An illustrative circuit for accomplishing this is shown in FIG. 4. ln that circuit, the integrated output of the target amplifier 38 is fed to the control grid 58 of a triode vacuum tube 60, which is connected in series with an output relay called the target output relay 62, for controlling the energization of the relay. The tube `60 is normally biased beyond cut-0E, and conducts only when the target signal is present. When the tube 60 conduct-s,

the target output relay 62 is energized. A normally closed contact 64 of the target output relay is connected in the signal input circuit of the target amplifier 38 in such a way that an increased portion of the detected signal is fed to the amplifier 3S when `the contact `64 is opened.

The output of the detector 36 appears between the upper terminal of a potentiometer 66 and a point of reference potential, which will hereinafter be referred to as ground. The slide contact 68 of the potentiometer 66 is connected to the input of the target amplifier 38. Normally, during periods when the target output -relay 62 is deenergized, the lower terminal of the potentiometer 66 is connected directly to ground through the relay contact 64. When the target output relay 62 is energized and picks up, the contact 64 is opened, and the potentiometer 66 is then connected to ground through a relatively large value resistor 70 which then functions to increase the fraction of the detector output voltage that is applied to the target amplifier 38, thereby increasing the over-all sensitivity and minimizing the possibility of signal loss.

The output, or count signal in the apparatus as shown is constituted by one full cycle of operation of the first contact 72 of the target output relay 62. The count signal is initiated immediately upon reception of a target signal, regardless of whether or not the fioor signal is lost. This mode of operation insures against missing a count due to acoustical cross-talk between adjacent detector units such as may cause the production of spurious fioor signals.

In order further to insure that the target output relay 62 will not chatter and thereby produce spurious counts, a holding circuit is provided for it through the Contact 74 of the floor output relay 76. The integrated output of the fioor amplifier 4f) is fed to the control grid 78 of a triode vacuum tu'be 8f), which is connected in series with During times when there is no vehicle in the roadway, the floor signal is present, the floor triode is conducting, the fioor output relay 76 is energized, and the contact 74 is held open. When a vehicle enters the detection zone, the target output relay 62 becomes energized, picking up all of its contacts, the

second one 82 of which connects the plate 59 of the target triode tothe contact 74 of the floor output relay. When the floor signal is subsequently lost, the oor output relay drops out, and the contact 74 closes, thereby completing a circuit to ground in parallel with the target triode 60 to hold the target output relay 62 energized and picked up so long as the floor signal is absent. The target output relay 62 can then become deenergized, and drop out only when both conditions are satisfied that the target signal is lost thereby causing the target triode 60 to cut off, an-d the floor signal is regained thereby causing the fioor output relay 76 to become'energized and to open the contact 74.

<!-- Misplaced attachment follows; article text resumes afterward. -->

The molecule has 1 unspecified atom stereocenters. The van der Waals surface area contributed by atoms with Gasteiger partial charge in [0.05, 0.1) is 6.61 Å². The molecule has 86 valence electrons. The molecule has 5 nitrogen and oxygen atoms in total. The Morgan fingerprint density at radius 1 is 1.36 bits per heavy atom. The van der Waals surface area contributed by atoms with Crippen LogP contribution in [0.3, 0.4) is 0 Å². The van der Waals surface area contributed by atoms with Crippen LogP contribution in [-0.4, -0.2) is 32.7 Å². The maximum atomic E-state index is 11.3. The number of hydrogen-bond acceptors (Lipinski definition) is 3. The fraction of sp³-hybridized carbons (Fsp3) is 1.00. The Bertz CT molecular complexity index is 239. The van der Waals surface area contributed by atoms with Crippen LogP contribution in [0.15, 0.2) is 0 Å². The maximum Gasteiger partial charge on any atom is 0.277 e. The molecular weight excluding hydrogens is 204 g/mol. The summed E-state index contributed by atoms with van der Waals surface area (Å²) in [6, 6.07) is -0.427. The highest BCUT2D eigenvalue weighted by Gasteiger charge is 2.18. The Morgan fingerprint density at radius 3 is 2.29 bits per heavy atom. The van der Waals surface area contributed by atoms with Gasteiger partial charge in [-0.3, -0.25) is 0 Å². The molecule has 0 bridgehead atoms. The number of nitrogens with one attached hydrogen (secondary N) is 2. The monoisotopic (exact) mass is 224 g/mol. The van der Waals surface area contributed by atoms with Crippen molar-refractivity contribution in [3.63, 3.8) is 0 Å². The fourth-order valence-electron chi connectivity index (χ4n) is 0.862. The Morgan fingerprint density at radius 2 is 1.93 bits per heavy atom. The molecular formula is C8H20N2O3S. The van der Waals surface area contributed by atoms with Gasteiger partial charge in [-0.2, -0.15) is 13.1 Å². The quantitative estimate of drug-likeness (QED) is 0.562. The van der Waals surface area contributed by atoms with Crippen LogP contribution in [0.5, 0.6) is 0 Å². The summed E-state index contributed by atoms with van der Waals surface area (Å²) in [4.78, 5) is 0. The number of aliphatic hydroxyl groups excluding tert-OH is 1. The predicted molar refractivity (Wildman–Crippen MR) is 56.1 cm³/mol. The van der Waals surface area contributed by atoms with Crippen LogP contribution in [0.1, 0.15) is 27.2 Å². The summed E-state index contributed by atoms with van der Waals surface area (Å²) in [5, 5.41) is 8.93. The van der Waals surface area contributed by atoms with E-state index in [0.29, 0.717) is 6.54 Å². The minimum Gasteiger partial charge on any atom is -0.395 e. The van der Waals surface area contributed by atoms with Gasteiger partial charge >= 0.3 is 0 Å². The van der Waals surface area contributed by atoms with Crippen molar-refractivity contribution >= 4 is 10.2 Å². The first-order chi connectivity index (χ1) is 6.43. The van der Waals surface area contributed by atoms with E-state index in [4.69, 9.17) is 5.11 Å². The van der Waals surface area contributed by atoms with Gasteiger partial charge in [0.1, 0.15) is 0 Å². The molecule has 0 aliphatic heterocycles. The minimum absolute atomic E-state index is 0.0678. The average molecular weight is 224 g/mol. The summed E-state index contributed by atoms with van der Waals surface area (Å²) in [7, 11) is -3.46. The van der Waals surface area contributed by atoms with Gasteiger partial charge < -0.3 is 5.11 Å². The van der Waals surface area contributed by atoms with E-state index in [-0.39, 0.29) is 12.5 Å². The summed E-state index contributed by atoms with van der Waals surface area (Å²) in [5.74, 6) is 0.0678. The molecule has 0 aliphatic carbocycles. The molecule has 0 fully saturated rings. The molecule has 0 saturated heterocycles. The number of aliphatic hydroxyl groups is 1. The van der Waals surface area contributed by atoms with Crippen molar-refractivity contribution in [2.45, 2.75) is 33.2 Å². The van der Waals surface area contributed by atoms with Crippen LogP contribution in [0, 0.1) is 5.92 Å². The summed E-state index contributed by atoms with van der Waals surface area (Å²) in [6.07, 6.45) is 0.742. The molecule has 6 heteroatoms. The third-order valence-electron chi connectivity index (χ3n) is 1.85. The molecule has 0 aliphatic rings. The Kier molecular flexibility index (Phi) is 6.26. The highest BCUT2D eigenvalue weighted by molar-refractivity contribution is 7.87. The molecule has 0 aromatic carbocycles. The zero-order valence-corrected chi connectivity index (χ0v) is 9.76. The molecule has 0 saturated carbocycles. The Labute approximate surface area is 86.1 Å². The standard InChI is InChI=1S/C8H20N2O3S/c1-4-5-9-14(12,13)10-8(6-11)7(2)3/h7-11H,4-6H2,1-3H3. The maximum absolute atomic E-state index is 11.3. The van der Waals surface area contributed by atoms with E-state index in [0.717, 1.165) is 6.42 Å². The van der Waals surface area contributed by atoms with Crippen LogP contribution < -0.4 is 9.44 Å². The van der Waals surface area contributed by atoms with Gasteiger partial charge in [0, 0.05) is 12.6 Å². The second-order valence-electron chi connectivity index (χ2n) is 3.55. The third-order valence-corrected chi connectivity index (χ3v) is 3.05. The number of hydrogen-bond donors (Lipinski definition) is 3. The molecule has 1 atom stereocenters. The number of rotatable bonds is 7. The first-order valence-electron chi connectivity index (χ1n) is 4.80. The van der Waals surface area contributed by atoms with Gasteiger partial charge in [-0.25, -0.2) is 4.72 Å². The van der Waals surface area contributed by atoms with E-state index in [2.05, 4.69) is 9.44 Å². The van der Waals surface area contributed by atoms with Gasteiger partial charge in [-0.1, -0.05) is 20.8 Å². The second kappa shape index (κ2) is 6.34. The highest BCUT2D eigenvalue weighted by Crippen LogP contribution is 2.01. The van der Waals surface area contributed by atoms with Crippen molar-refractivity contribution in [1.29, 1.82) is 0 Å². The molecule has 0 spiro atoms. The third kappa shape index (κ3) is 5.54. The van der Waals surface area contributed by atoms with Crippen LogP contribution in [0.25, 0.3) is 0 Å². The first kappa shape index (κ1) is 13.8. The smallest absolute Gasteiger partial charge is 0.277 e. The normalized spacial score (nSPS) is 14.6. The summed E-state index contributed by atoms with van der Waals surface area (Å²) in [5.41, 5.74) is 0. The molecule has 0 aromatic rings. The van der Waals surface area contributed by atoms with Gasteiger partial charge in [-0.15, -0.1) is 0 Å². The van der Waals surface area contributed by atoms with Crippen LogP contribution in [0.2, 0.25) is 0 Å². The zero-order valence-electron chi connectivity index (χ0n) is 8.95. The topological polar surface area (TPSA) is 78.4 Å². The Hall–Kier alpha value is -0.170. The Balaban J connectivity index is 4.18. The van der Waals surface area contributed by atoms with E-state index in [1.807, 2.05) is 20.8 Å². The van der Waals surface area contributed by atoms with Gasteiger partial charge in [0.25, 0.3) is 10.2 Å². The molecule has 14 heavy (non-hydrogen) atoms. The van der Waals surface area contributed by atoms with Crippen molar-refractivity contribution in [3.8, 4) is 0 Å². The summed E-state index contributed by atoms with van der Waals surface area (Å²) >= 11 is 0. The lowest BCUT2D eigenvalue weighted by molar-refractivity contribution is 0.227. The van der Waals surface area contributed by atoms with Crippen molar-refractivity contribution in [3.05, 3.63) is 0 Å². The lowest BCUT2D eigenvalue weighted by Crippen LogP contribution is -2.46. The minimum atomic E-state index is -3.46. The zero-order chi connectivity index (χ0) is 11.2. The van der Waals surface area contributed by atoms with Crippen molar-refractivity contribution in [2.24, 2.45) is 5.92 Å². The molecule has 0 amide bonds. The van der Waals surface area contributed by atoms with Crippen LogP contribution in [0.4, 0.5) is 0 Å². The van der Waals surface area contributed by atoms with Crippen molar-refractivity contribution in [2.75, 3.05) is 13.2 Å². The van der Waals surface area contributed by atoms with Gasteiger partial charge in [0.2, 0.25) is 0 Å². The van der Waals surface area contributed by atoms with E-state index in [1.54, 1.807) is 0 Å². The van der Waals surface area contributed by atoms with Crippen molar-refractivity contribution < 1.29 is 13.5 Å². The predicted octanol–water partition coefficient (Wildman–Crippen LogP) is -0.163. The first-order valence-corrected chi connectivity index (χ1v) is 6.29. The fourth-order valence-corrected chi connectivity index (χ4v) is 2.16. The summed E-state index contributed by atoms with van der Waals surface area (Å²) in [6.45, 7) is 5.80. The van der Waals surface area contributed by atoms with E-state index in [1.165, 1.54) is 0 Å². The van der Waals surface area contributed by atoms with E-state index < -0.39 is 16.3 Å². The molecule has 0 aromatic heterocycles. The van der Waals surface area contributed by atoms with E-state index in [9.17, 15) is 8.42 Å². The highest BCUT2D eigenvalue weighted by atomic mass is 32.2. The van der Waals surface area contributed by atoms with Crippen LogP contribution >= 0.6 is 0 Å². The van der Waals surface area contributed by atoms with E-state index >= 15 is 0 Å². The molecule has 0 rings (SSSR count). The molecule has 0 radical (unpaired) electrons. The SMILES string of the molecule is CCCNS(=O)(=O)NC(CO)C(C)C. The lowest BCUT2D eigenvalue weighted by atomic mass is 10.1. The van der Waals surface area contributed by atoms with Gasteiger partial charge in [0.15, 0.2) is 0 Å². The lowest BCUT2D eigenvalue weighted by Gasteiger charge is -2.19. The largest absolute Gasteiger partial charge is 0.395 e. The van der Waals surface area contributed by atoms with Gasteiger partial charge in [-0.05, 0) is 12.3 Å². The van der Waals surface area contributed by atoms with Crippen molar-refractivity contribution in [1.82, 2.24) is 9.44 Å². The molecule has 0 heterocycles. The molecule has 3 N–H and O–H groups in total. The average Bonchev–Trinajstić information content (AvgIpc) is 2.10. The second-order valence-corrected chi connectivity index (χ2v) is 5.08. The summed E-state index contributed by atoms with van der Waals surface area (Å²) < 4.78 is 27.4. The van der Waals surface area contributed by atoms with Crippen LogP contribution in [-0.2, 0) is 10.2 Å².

Thus, even though the target signal may be lost during the passage of a vehicle beneath the transducers and 12, the target output relay 62 remains picked up until the fioor signal is regained, which occurs only after the vehicle leaves the detection zone beneath the transducers, and a spurious count is avoided.

AUTOMATIC GAIN CONTROL It has been found necessary in the operation of equipment of this type to adjust the amplifier gain at relatively frequent intervals to compensate for variations in signal strength due to unpredictable changes in environmental conditions. Such adjustments are made in the practice `of the present invention automatically and continuously by means of an automatic gaincontrol circuit 90 (FIG. 1) in response to changes in the strength of a signal produced by the auxiliary receiving transducer 24. The auxiliary transducers 22 and 24 in the embodiment shown are arranged similarly to the main transducers 10 and 12, but out of the flow of traffic to produce an auxiliary oor signal in response to each and every output pulse of the auxiliary transmitting transducer 22. The auxiliary transducers 22 and 24 are not used for detecting vehicles, but are provided for the purpose of producing a reference signal, which is used for adjusting the system.

The first auxiliary transducer 22 is energized synchronously with the first, or main transducer 10. The reected energy from the floor is sensed by the second auxiliary transducer 24, which produces an electrical signal in response thereto. The `signal is fed to an auxiliary `amplifier 92 and then detected by an auxiliary `detector 94. The output of the detector 94 is fed to the AGC circuit 90, which operates through another amplifier 96 and an integrator 98 to produce an output signal to vary the gain of the main amplifier 34 and of the auxiliary amplifier 92 in such a way -as to maintain the output of the auxiliary detector 94 substantially constant. The amplifiers 34 and 92 are preferably generally similar, and `are of the type in which the gain may be controlled by varying an input voltage.